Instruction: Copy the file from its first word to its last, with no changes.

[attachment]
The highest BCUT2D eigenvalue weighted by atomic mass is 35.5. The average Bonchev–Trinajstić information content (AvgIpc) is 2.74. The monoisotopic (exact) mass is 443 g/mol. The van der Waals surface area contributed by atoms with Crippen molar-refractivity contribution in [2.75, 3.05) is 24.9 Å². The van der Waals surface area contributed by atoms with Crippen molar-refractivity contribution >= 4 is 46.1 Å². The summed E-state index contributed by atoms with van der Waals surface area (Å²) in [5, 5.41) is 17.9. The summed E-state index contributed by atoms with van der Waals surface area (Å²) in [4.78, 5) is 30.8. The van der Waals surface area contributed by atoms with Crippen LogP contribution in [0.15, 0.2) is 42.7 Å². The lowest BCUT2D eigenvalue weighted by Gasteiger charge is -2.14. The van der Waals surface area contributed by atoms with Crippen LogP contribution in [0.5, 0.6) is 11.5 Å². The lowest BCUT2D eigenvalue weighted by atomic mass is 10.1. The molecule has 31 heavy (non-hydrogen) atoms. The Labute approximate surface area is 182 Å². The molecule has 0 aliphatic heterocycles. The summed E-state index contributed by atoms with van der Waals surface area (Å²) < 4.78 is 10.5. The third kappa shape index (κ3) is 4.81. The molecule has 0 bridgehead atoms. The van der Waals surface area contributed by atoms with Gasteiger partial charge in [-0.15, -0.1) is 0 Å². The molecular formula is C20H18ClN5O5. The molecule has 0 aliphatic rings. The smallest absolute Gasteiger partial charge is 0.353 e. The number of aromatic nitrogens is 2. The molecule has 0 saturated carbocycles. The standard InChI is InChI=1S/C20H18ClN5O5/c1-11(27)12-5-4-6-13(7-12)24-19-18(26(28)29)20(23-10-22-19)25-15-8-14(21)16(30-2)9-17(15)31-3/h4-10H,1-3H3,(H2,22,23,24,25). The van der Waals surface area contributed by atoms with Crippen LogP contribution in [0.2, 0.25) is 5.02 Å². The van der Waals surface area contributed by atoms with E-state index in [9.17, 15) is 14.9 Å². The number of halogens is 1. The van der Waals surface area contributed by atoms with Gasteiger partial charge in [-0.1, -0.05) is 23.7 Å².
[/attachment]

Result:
The highest BCUT2D eigenvalue weighted by atomic mass is 35.5. The average Bonchev–Trinajstić information content (AvgIpc) is 2.74. The monoisotopic (exact) mass is 443 g/mol. The van der Waals surface area contributed by atoms with Crippen molar-refractivity contribution in [2.75, 3.05) is 24.9 Å². The van der Waals surface area contributed by atoms with Crippen molar-refractivity contribution >= 4 is 46.1 Å². The summed E-state index contributed by atoms with van der Waals surface area (Å²) in [5, 5.41) is 17.9. The summed E-state index contributed by atoms with van der Waals surface area (Å²) in [4.78, 5) is 30.8. The van der Waals surface area contributed by atoms with Crippen LogP contribution in [0.15, 0.2) is 42.7 Å². The lowest BCUT2D eigenvalue weighted by Gasteiger charge is -2.14. The van der Waals surface area contributed by atoms with Crippen LogP contribution in [0.5, 0.6) is 11.5 Å². The lowest BCUT2D eigenvalue weighted by atomic mass is 10.1. The molecule has 31 heavy (non-hydrogen) atoms. The Labute approximate surface area is 182 Å². The molecule has 0 aliphatic heterocycles. The summed E-state index contributed by atoms with van der Waals surface area (Å²) < 4.78 is 10.5. The third kappa shape index (κ3) is 4.81. The molecule has 0 bridgehead atoms. The van der Waals surface area contributed by atoms with Gasteiger partial charge in [-0.15, -0.1) is 0 Å². The molecular formula is C20H18ClN5O5. The molecule has 0 aliphatic rings. The smallest absolute Gasteiger partial charge is 0.353 e. The number of aromatic nitrogens is 2. The molecule has 0 saturated carbocycles. The standard InChI is InChI=1S/C20H18ClN5O5/c1-11(27)12-5-4-6-13(7-12)24-19-18(26(28)29)20(23-10-22-19)25-15-8-14(21)16(30-2)9-17(15)31-3/h4-10H,1-3H3,(H2,22,23,24,25). The van der Waals surface area contributed by atoms with Crippen LogP contribution in [0.2, 0.25) is 5.02 Å². The van der Waals surface area contributed by atoms with E-state index in [9.17, 15) is 14.9 Å². The number of halogens is 1. The van der Waals surface area contributed by atoms with Gasteiger partial charge in [-0.1, -0.05) is 23.7 Å².